Second, the court relied upon the fact that the language of Section 42(h)(6)(E)(i)(II) provides that the qualified contract option “shall not apply to the extent more stringent requirements are provided in the LURA or in State law.” Since the HHFDC required a 51-year extended use period, longer than the statutorily-required period, the LURA contained a more stringent requirement, and thus, the qualified contract option should not be available. The

Defendants argued unsuccessfully that the language refers to the modification of the qualified contract option to make the option more stringent and that the 51-year term was not “more stringent” than Section 42 requires, because the language of Section 42 sets the extended use period as the greater of 30 years or what is provided in the agreement with a state agency.

Third, citing another recent case on the availability of a qualified contract, Creekside Ltd. V. Alaska Hous. Fin. Corp., No. 3AN-18-06143CI, 2019 WL 4806180, the court reasoned that “the agreement was silent on the qualified contract option (and instead provided only for foreclosure and an instrument in lieu of foreclosure as terminating events) and thus made unambiguously clear that the agreement’s ‘silence on the qualified Contract Option shows that the Qualified Contract Option [was] not available.’” The Tuttle court disagreed with the Defendants argument that the qualified contract right of Section 42 had been incorporated into the LURA by reference. While the LURA contained many references to Section 42, and the Owner’s obligations and limitations under the requirements of Section 42, the court found no specific reference to the qualified contract right provided under Section 42(h)(6)(E)(i)(II).

As we noted earlier, the Tuttle decision has little precedential value, but is instructive for those seeking to preserve their rights to seek a qualified contract at the end of the compliance period and the release of restrictions imposed by Section 42 and the LURA, including deeper targeting. The LURA should explicitly refer to the possibility of early termination of the LURA through the qualified contract process. If a state agency wants to permit an owner to seek a qualified contract at the end of the Compliance Period or at some later point in the extended use period, it should explicitly reference the qualified contract right and when it is exercisable by the owner in the LURA. Purchasers of LIHTC projects intending to utilize the qualified contract process to convert the project to market-rate or workforce housing should verify that the LURA contains an explicit reference to termination through the qualified contract procedure to preserve their rights. For those seeking to prevent loss of affordable units through the qualified contract process, Tuttle and Creekside offer a strategy to prevent conversion if the LURA does not explicitly reference termination in the event of a failed qualified contract offer. Finally, a general reference to Section 42 requirements is not sufficient to incorporate the qualified contract rights of Section 42(h)(6)(E)(i) into the LURA. A clear and specific reference to the right, and the consequences of the agency’s inability to find a purchaser must be included in the LURA. With an estimated 500,000 affordable units reaching the end of their extended use period in the next decade, there are valid policy reasons for a state agency to require a waiver of qualified contract rights. Where it has not required such a waiver, however, and the owner does not intend to waive its rights to seek a qualified contract, it is important to ensure that the right is not inadvertently lost through silence in the LURA.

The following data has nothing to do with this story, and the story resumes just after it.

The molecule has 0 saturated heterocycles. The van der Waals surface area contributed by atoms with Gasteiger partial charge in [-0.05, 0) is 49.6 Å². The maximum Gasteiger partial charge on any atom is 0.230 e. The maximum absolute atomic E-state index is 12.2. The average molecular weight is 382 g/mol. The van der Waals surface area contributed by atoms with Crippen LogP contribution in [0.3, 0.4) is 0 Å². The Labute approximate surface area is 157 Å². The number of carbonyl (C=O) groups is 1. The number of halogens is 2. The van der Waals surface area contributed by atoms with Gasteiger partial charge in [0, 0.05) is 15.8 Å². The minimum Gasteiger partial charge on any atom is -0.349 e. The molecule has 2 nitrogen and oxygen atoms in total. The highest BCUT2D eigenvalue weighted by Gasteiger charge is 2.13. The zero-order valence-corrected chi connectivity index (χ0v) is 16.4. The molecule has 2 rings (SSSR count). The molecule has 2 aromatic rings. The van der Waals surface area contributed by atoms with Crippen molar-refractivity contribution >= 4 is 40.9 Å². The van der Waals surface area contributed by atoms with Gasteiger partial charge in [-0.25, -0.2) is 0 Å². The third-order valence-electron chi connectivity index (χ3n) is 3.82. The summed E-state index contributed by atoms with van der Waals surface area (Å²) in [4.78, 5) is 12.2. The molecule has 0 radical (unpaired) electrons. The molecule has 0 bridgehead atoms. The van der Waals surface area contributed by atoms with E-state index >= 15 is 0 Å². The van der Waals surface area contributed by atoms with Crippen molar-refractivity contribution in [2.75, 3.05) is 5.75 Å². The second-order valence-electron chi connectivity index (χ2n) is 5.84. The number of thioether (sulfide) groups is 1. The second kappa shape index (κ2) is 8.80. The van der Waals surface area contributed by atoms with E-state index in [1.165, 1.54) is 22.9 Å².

Corenia Burlingame and Jerry Breed are principals in the Miles & Stockbridge office in Washington, DC.

Jerry Breed focuses his practice on tax planning and the structuring of low-income housing tax credit, historic rehabilitation tax credit, new markets tax credit and renewable energy transactions. Mr. Breed has closed many low-income housing, historic rehabilitation, new markets tax credit and renewable energy transactions that permit his clients to maximize tax benefits and investment returns, all within the framework of the client's business goals. He has substantial experience in the taxation of community development and new markets credit investments. Mr. Breed also has represented clients with respect to audits of tax credit investments. Clients of Mr. Breed include syndicators and investors in low-income housing, historic rehabilitation, new markets tax credit and renewable energy transactions as well as developers of these credit projects. In the New Markets Tax Credits area, Mr. Breed represents the owners of qualified active low-income community businesses and community development entities. Mr. Breed also represents state housing authorities that allocate low-income housing tax credits. Frequently, these federal credits include state credits and other federal, state and local subsidies. Mr. Breed has given presentations at numerous seminars and conferences on the low-income housing, historic rehabilitation, new markets tax credits and renewable energy credits including presentations on partnership taxation, and real estate tax issues. He also is author of a number of articles on tax credits and other federal income tax matters.